• Although Terry Stotts appears safe as the Trail Blazers‘ head coach for now, there are rival GMs and scouts that view his position as “tenuous,” says Lawrence. Stotts, whose contract runs through 2019/20, sought an extension in the offseason but was turned down by owner Paul Allen, according to Lawrence. Allen has since passed away and his sister Jody has always been more involved with the NFL’s Seattle Seahawks than the NBA club, resulting in speculation about a Blazers sale, Lawrence notes. That could create further uncertainty for Stotts.
  • One Western Conference president on the Suns, according to Lawrence: “The minority owners are furious that [owner Robert] Sarver decided on his own to fire [GM Ryan] McDonough.”
  • Lawrence echoes an earlier report, writing that the Wizards are showing no inclination to break up their team or to fire head coach Scott Brooks. However, one Eastern Conference executive cautions that could change. “Brooks’ seat could get hotter if they don’t win and management thinks the team is better than it really is,” the exec tells Lawrence.

Rockets Won’t Pick Up Option On Marquese Chriss

The Rockets have declined their fourth-year option on Marquese Chriss, tweets ESPN’s Adrian Wojnarowski.

Houston hasn’t seen Chriss in action much since acquiring him two months ago in a trade with the Suns. An ankle injury sidelined him for most of the preseason and the start of the regular season, and he just made his official debut with the team last night.

Chriss, who will be an unrestricted free agent next summer, would have earned $4,078,236 next season, which is now the maximum the Rockets can offer him in the first year of a new contract. Houston is hovering near the luxury tax with $131.5MM already committed for 2019/20, which likely factored into the decision on Chriss.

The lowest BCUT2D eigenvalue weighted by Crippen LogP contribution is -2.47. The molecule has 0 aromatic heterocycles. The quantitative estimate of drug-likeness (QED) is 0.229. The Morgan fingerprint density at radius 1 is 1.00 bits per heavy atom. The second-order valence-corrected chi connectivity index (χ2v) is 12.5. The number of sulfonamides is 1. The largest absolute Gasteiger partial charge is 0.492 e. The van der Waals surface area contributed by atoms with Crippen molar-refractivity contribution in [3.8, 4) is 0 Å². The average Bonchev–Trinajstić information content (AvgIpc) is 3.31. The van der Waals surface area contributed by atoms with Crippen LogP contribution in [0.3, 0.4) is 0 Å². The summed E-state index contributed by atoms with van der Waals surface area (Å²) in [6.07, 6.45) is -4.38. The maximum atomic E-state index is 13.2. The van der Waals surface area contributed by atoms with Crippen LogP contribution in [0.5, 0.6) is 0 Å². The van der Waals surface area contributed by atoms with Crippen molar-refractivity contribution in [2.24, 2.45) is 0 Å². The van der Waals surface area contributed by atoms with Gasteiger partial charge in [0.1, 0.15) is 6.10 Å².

The Suns were intrigued enough with Chriss’ potential to make a deal with the Kings and take him with the eighth pick in the 2016 draft. After a promising rookie year, he regressed last season, averaging 7.7 points and 5.5 rebounds in 72 games while shooting just 42% from the field.

Chriss was sent to Houston at the end of August along with Brandon Knight in a deal for Ryan Anderson and De’Anthony Melton. He and Knight have reportedly been offered to the Timberwolves along with four draft picks in exchange for Jimmy Butler, but the Wolves don’t appear likely to accept that deal.

Today marks the two-month anniversary of the Rockets acquiring Chriss and Knight, which means both are now eligible to be aggregated in a trade. Any team that deals for Chriss would also be limited to $4,078,236 as a starting salary in a future offer.

Jimmy Butler To Sit Out Wednesday As He Continues Push For Trade

1:24pm: There’s a belief within the Timberwolves that Butler could target specific games to sit out, league sources tell ESPN’s Adrian Wojnarowski. However, he’s unlikely to miss high-profile matchups like Friday’s game against the Warriors, according to Wojnarowski, who adds that Butler is expected to play in Golden State.

According to both Wojnarowski and Krawczynski, Butler’s camp remains frustrated with the Wolves’ inaction on his trade request and wants owner Glen Taylor to speed up the process. There’s a “collective belief” among Butler’s suitors that Thibodeau isn’t looking to seriously negotiate a trade yet, sources tell Woj.

Addressing the Rockets’ offer specifically, Krawczynski notes that Minnesota isn’t interested in taking on Knight’s contract. The Rockets have made “no progress” on a Butler deal with the Wolves, tweets Sam Amick of The Athletic.

12:34pm: The situation remains fluid, according to Krawczynski, who tweets that Butler could very well return to the Timberwolves’ lineup for Friday’s game. ESPN’s Adrian Wojnarowski reports (via Twitter) that there’s an expectation Butler will fly to Golden State with the team for Friday’s game, adding that it was the Wolves that suggested the 29-year-old rest on Wednesday. Teams talking to Minnesota about Butler say the asking price remains high, per Woj.

11:57am: Jimmy Butler won’t play for the Timberwolves on Wednesday night against Utah, the team confirmed today. While the club cited “general soreness and precautionary rest” as the reasons for Butler’s absence, the four-time All-Star made the decision himself, informing head coach Tom Thibodeau of his plan this morning, according to Shams Charania and Jon Krawczynski of The Athletic (Twitter link).

Charania and Krawczynski report (via Twitter) that Butler’s decision to sit tonight represents the “next step” in his continued efforts to push the Timberwolves to trade him. According to The Athletic’s duo, Butler’s absence could turn into an extended one.